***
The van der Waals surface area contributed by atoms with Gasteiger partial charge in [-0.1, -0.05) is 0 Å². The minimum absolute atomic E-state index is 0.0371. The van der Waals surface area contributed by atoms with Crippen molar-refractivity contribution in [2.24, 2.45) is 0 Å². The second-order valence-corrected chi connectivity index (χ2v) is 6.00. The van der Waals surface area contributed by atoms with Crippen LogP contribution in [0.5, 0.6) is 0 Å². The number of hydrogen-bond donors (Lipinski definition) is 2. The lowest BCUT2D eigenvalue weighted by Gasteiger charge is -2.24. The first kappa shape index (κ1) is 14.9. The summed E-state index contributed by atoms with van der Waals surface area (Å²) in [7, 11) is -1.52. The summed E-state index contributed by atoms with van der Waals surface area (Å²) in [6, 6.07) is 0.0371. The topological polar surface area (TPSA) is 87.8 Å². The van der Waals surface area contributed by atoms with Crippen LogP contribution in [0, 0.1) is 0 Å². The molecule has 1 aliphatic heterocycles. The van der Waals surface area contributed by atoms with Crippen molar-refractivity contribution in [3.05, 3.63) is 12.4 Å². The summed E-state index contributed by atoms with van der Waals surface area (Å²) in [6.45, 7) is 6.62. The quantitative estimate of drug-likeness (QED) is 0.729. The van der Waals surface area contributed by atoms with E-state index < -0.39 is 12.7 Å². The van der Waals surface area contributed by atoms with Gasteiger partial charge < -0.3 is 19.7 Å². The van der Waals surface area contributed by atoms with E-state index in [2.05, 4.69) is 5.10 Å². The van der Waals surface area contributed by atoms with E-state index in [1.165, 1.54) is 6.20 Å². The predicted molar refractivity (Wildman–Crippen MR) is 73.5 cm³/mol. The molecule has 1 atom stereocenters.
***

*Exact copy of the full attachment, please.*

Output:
The van der Waals surface area contributed by atoms with Gasteiger partial charge in [-0.1, -0.05) is 0 Å². The minimum absolute atomic E-state index is 0.0371. The van der Waals surface area contributed by atoms with Crippen molar-refractivity contribution in [2.24, 2.45) is 0 Å². The second-order valence-corrected chi connectivity index (χ2v) is 6.00. The van der Waals surface area contributed by atoms with Crippen LogP contribution in [0.5, 0.6) is 0 Å². The number of hydrogen-bond donors (Lipinski definition) is 2. The lowest BCUT2D eigenvalue weighted by Gasteiger charge is -2.24. The first kappa shape index (κ1) is 14.9. The summed E-state index contributed by atoms with van der Waals surface area (Å²) in [7, 11) is -1.52. The summed E-state index contributed by atoms with van der Waals surface area (Å²) in [6, 6.07) is 0.0371. The topological polar surface area (TPSA) is 87.8 Å². The van der Waals surface area contributed by atoms with Crippen LogP contribution in [0, 0.1) is 0 Å². The molecule has 1 aliphatic heterocycles. The van der Waals surface area contributed by atoms with Crippen molar-refractivity contribution in [3.05, 3.63) is 12.4 Å². The summed E-state index contributed by atoms with van der Waals surface area (Å²) in [6.45, 7) is 6.62. The quantitative estimate of drug-likeness (QED) is 0.729. The van der Waals surface area contributed by atoms with E-state index < -0.39 is 12.7 Å². The van der Waals surface area contributed by atoms with Gasteiger partial charge < -0.3 is 19.7 Å². The van der Waals surface area contributed by atoms with E-state index in [2.05, 4.69) is 5.10 Å². The van der Waals surface area contributed by atoms with E-state index in [1.165, 1.54) is 6.20 Å². The predicted molar refractivity (Wildman–Crippen MR) is 73.5 cm³/mol. The molecule has 1 atom stereocenters.